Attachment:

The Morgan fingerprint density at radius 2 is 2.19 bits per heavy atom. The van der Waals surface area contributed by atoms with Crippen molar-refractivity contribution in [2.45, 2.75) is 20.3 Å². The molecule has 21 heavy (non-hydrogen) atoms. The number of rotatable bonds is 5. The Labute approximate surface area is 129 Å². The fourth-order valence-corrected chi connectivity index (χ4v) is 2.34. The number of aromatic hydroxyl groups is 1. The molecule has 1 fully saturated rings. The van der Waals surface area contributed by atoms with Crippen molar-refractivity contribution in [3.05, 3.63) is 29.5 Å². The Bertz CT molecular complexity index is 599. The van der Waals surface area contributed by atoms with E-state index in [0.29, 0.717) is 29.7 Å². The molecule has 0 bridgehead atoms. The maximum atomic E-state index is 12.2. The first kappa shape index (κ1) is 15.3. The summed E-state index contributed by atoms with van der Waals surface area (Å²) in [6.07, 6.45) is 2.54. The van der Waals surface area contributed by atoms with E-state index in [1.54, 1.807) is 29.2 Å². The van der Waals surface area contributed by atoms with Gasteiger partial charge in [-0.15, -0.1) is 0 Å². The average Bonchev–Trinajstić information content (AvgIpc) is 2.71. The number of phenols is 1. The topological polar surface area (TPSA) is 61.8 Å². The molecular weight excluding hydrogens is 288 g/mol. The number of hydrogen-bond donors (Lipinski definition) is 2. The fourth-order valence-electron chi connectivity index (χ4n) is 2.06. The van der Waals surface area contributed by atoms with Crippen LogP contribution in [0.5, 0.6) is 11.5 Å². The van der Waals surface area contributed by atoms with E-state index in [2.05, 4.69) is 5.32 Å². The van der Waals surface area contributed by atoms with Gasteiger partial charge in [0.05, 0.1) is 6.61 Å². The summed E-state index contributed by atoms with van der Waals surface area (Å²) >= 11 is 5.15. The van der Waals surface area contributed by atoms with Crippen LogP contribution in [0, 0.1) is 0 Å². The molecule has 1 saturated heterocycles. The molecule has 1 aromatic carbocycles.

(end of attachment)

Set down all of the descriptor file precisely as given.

The Morgan fingerprint density at radius 2 is 2.19 bits per heavy atom. The van der Waals surface area contributed by atoms with Crippen molar-refractivity contribution in [2.45, 2.75) is 20.3 Å². The molecule has 21 heavy (non-hydrogen) atoms. The number of rotatable bonds is 5. The Labute approximate surface area is 129 Å². The fourth-order valence-corrected chi connectivity index (χ4v) is 2.34. The number of aromatic hydroxyl groups is 1. The molecule has 1 fully saturated rings. The van der Waals surface area contributed by atoms with Crippen molar-refractivity contribution in [3.05, 3.63) is 29.5 Å². The Bertz CT molecular complexity index is 599. The van der Waals surface area contributed by atoms with E-state index in [0.29, 0.717) is 29.7 Å². The molecule has 0 bridgehead atoms. The maximum atomic E-state index is 12.2. The first kappa shape index (κ1) is 15.3. The summed E-state index contributed by atoms with van der Waals surface area (Å²) in [6.07, 6.45) is 2.54. The van der Waals surface area contributed by atoms with E-state index in [1.54, 1.807) is 29.2 Å². The van der Waals surface area contributed by atoms with Gasteiger partial charge in [-0.15, -0.1) is 0 Å². The average Bonchev–Trinajstić information content (AvgIpc) is 2.71. The number of phenols is 1. The topological polar surface area (TPSA) is 61.8 Å². The molecular weight excluding hydrogens is 288 g/mol. The number of hydrogen-bond donors (Lipinski definition) is 2. The fourth-order valence-electron chi connectivity index (χ4n) is 2.06. The van der Waals surface area contributed by atoms with Crippen LogP contribution in [0.5, 0.6) is 11.5 Å². The van der Waals surface area contributed by atoms with E-state index in [2.05, 4.69) is 5.32 Å². The van der Waals surface area contributed by atoms with Gasteiger partial charge in [0.05, 0.1) is 6.61 Å². The summed E-state index contributed by atoms with van der Waals surface area (Å²) >= 11 is 5.15. The van der Waals surface area contributed by atoms with Crippen LogP contribution in [0, 0.1) is 0 Å². The molecule has 1 saturated heterocycles. The molecule has 1 aromatic carbocycles.